After breakfast you will visit a traditional Damara village, the original inhabitants of the Damaraland as well as visiting the Petrified Forest where pre-historic tree trunks jut out between patches of Welwitschia. The afternoon will be at leisure.
Damara Living Museum
Observe and experience the traditional Damara way of life right in the heart of their traditional homelands. A unique opportunity to see a way of life that is slowly dying out. Open daily.
The Petrified Forest is a national monument, proclaimed on 1st March 1950, after being discovered by two farmers in the 1940s. The Petrified Forest is situated about 50 km west of Khorixas. The name is a bit misleading as it is not exactly a forest, which turned to stone, but rather an accumulation of enormous fossilized tree trunks about 280 million years old.
Scientist found out that these trunks haven’t grown in today’s Namibia but were washed down a river in ancient times when one of the many Ice Ages ended on the Gondwana continent. There must have been a huge flood that carried along the trunks to where they lie today. This flood also carried a lot of sand and mud which covered the trees to such an extent that air intrusion was prevented and consequently no decay took place.
The organic material of the trunks was conserved. Due to enormous pressure and over a period of millions of years even the finest structures of the wood have been dissolved by silicic acid and replaced by quartz, which is silicic acid in crystalline state. The result is perfectly conserved and completely petrified trunks.
Thanks to erosion many of these trunks are now exposed and amongst many smaller specimens two fully exposed trees measuring up to 45m have been discovered. Geologists did some research on the trunks and found out that the trees belong to the family of the Cordaites tree, which grew a long time ago in today’s Europe and was the ancestor of firs and spruces. Additionally to the petrified tree trunks some beautiful specimen of the Welwitschia Mirabilis can be seen here.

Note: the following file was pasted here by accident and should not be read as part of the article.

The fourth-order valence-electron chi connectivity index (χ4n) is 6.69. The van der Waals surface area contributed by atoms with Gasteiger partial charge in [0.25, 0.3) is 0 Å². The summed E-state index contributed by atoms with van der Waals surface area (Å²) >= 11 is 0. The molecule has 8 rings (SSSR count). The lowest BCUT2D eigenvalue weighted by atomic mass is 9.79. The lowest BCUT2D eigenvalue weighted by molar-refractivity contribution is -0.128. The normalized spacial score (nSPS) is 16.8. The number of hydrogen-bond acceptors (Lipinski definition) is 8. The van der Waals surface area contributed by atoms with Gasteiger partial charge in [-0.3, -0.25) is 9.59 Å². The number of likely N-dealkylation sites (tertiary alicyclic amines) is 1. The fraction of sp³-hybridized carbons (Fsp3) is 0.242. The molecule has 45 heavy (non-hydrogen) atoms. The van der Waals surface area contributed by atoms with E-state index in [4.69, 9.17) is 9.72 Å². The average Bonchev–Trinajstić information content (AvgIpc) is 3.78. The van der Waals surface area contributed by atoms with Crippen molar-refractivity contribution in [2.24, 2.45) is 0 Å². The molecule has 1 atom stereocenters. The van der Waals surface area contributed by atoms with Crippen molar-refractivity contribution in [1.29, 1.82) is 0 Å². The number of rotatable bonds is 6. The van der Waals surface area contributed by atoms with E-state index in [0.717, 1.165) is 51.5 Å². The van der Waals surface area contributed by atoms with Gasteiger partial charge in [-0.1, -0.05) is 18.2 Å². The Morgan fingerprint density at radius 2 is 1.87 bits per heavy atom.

The Welwitischia Miralibis is named after Friedrich Welwitsch, a botanist who discovered the plant in the mid-19th century in Angola. The Welwitschia is often called a living fossil due to the fact that they are very long-living plants. Some Welwitschias are said to be 1500 years old and even older. The plants are endemic to the Namib Desert and only consist of a root a small stem and two leaves. The official Petrified Forest is situated on a plateau and can be reached by normal sedan vehicle.
Located just south of the boundary of Etosha National Park in northwestern Namibia, Etosha South makes up the southern region of this wild paradise. The national park can be accessed via the southern entrance at Andersson’s Gate. Visitors can catch a glimpse of a variety of wildlife including: lion, giraffe, elephant, white and black rhino, and a multitude of plains game.
After a relaxed breakfast and en route to Etosha you can visit a traditional Himba village and meet these proud and statuesque people. The Himba still adhere to their traditional values and cultures and are one of the last truly nomadic tribes on Earth. Travel further north to the Etosha National Park, which, with its numerous water holes, is home to the array of 114 different animal and 340 different bird species that thrive here. In the afternoon you will join the lodge on a game drive in their own private reserve.
Otjikandera Himba Village